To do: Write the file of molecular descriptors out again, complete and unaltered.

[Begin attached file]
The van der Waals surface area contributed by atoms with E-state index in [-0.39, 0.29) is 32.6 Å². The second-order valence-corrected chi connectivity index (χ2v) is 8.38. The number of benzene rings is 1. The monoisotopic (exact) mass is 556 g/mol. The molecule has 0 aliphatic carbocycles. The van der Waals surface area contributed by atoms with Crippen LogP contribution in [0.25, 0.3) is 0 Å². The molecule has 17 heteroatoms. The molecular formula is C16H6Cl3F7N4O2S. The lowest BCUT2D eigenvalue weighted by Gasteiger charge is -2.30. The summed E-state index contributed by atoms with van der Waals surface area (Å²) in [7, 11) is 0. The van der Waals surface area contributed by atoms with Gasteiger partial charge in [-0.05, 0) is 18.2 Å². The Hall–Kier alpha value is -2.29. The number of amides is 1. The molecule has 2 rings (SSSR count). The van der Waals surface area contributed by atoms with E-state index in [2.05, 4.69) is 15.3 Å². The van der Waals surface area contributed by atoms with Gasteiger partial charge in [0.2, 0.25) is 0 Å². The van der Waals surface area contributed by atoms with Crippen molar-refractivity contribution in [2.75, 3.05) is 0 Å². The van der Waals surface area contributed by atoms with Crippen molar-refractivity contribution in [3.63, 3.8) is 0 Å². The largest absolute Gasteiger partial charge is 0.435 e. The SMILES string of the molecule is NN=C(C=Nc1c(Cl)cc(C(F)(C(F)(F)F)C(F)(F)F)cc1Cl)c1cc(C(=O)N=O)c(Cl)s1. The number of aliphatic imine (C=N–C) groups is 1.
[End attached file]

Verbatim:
The van der Waals surface area contributed by atoms with E-state index in [-0.39, 0.29) is 32.6 Å². The second-order valence-corrected chi connectivity index (χ2v) is 8.38. The number of benzene rings is 1. The monoisotopic (exact) mass is 556 g/mol. The molecule has 0 aliphatic carbocycles. The van der Waals surface area contributed by atoms with Crippen LogP contribution in [0.25, 0.3) is 0 Å². The molecule has 17 heteroatoms. The molecular formula is C16H6Cl3F7N4O2S. The lowest BCUT2D eigenvalue weighted by Gasteiger charge is -2.30. The summed E-state index contributed by atoms with van der Waals surface area (Å²) in [7, 11) is 0. The van der Waals surface area contributed by atoms with Gasteiger partial charge in [-0.05, 0) is 18.2 Å². The Hall–Kier alpha value is -2.29. The number of amides is 1. The molecule has 2 rings (SSSR count). The van der Waals surface area contributed by atoms with E-state index in [2.05, 4.69) is 15.3 Å². The van der Waals surface area contributed by atoms with Gasteiger partial charge in [0.2, 0.25) is 0 Å². The van der Waals surface area contributed by atoms with Crippen molar-refractivity contribution in [2.75, 3.05) is 0 Å². The van der Waals surface area contributed by atoms with Crippen molar-refractivity contribution in [3.63, 3.8) is 0 Å². The largest absolute Gasteiger partial charge is 0.435 e. The SMILES string of the molecule is NN=C(C=Nc1c(Cl)cc(C(F)(C(F)(F)F)C(F)(F)F)cc1Cl)c1cc(C(=O)N=O)c(Cl)s1. The number of aliphatic imine (C=N–C) groups is 1.